The ones left behind

This past week, a couple who have become close friends of ours during this long up-and-down adoption process finally arrived in Shanti’s birth city and met their beautiful daughter, a precious girl who also happens to be Shanti’s best friend. Every day this week, Shanti has counted down the minutes until we get an email update from the mother, an update that includes news of how her friend is faring after their two long months apart.

The family’s first day in her birth city, Shanti asked every five minutes all morning whether it was time to Skype yet. Her friend’s adoption is all Shanti can talk about, all she can think about. We Skyped with Shanti’s friend twice over the weekend. (Hooray for modern technology!) We’ve also spent hours this week making videos to be shown to her friend, including a 15-minute tour of every detail of our house (which had to be completely done three times because the first two times “weren’t quite right”! lol). Making the videos has been an absolute riot. Shanti has an awesome sense of humor and is such a firecracker! I can tell you right now that some of these outtakes are definitely going to be excerpted for her wedding slideshow, when that time comes. ;)

Shanti’s joy for her friend is complete and pure, and her jubilation is made only better by the fact that the upcoming adoption means Shanti will be able to see her friend in just a few short months. But that is far from the only emotion running strong in our family this week. Every tidbit of news we receive about Shanti’s precious friend, who will soon no longer bear the title of “orphan,” reminds us of the ones left behind, the ones who don’t have a loving mama and papa tearing down every wall and shredding every bit of red tape to bring them home. My heart is aching for the ones who will, yet again, be left behind.

Shanti’s orphanage cares for approximately 40-60 children. Shanti’s group included 14 children (not counting Shanti). Not all of the children at this orphanage are available for adoption, let alone eligible for international adoption. Some of the ones who are available don’t want to be adopted. While this choice is sad from our perspective, for we know how much a family can help and support a child, it is their right to choose not to be adopted.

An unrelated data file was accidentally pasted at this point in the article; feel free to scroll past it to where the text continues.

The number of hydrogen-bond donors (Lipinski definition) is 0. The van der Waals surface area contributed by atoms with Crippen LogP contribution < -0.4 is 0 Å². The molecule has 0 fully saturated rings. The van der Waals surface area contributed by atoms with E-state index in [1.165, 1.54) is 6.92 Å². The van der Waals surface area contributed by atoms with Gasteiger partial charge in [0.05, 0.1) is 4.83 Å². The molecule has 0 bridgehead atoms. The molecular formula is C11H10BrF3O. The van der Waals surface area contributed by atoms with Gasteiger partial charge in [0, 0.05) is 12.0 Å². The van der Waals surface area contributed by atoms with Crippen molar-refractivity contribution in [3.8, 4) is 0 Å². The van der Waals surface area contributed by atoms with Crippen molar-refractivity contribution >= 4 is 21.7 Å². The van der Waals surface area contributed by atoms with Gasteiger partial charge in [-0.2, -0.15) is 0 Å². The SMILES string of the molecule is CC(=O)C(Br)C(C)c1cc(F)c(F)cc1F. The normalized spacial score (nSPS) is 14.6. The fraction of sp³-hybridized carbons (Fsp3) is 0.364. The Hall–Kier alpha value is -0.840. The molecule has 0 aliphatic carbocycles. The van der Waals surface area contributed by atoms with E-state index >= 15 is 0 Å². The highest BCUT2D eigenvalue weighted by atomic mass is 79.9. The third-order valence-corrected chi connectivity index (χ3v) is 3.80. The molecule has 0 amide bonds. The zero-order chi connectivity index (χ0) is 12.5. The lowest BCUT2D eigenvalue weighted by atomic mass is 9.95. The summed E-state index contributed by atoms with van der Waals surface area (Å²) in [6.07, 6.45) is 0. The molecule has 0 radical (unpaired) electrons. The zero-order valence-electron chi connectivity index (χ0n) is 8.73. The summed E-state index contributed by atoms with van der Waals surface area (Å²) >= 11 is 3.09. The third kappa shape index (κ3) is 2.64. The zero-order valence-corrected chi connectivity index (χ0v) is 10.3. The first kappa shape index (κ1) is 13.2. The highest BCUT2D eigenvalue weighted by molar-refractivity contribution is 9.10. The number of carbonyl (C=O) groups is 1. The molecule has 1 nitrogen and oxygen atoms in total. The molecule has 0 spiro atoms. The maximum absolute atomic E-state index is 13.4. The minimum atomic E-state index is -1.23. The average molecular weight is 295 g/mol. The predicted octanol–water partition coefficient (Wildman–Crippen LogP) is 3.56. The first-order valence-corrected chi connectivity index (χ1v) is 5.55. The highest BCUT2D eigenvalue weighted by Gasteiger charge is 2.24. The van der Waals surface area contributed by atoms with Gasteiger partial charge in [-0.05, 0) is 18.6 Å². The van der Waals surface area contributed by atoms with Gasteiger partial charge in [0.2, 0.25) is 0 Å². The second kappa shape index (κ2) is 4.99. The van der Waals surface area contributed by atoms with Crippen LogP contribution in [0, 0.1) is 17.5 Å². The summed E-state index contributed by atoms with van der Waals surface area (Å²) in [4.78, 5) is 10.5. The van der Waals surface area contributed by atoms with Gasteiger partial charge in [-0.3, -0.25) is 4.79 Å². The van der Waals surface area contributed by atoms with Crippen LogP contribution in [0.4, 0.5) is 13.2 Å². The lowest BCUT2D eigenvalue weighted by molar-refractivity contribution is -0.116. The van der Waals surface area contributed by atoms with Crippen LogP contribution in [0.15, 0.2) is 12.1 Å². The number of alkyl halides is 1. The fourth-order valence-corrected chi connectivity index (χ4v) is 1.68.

But for every child who doesn’t want to be adopted, there are many other children desperate for the love and security of a forever home, longing for someone to call mama and papa. Some of these children have already been chosen by families and have parents tirelessly working to bring them home, but statistically, most of these children will not be adopted. They will instead age out of the orphanage at age 16, never knowing the love of a mom and dad. (Age 16 is when children must leave Shanti’s orphanage, but the exact age is slightly different for every orphanage in her country. Some kick children out as young as 14, others allow them to stay until age 18. For articles that explain in more detail what faces children who age out of the orphanage in Shanti’s birth country, see here and here.)

The children from Shanti’s orphanage have it better than most, for they come from an institution that truly cares for its children, unlike many orphanages in this country. They have the added benefit of support from several missionary organizations that are active in the orphanage. While we were in Shanti’s birth city, we met several kids (for they were all still kids) who “graduated” from her orphanage, and it was clear that the church had become their family, as is right and fitting. These kids were doing well, and for them, the church fulfilled the role to which it has been called: becoming father to the fatherless. But there aren’t enough missionaries in this city, not even in all of Shanti’s birth country, to fulfill this role for every orphan who ages out. Without the support of a mother and father — a family – focused specifically on each child, children inevitably fall through the cracks.

The thought that any one of the 14 children remaining in Shanti’s group might be one of those kids, one of the ones who falls through the cracks, is almost too much to bear. It haunts me. These kids are too precious, too special. I can’t bear the thought that they might become a sad statistic. They have so much potential.

While we were at her orphanage, we were given almost unprecedented access to Shanti’s groupmates. We met Shanti each day in her group room, meaning every day we met not just Shanti but all of the children in her group. You can’t spend 3 hours a day (sometimes more) every day for six weeks with a group of 15 children without getting to know each of those children pretty well. I can honestly say know these kids. I know what they look like when they’re happy and how they react when they’re sad. I know what homework subjects they like and don’t like, who’s good and math and who loves reading. I know their favorite games, their favorite TV shows and cartoon characters, who likes whom, and what their favorite activities are. When we took custody of Shanti, I knew each of the children in her group just as well as I knew her, for we had spent the same amount of time with every child in her group as we did with her.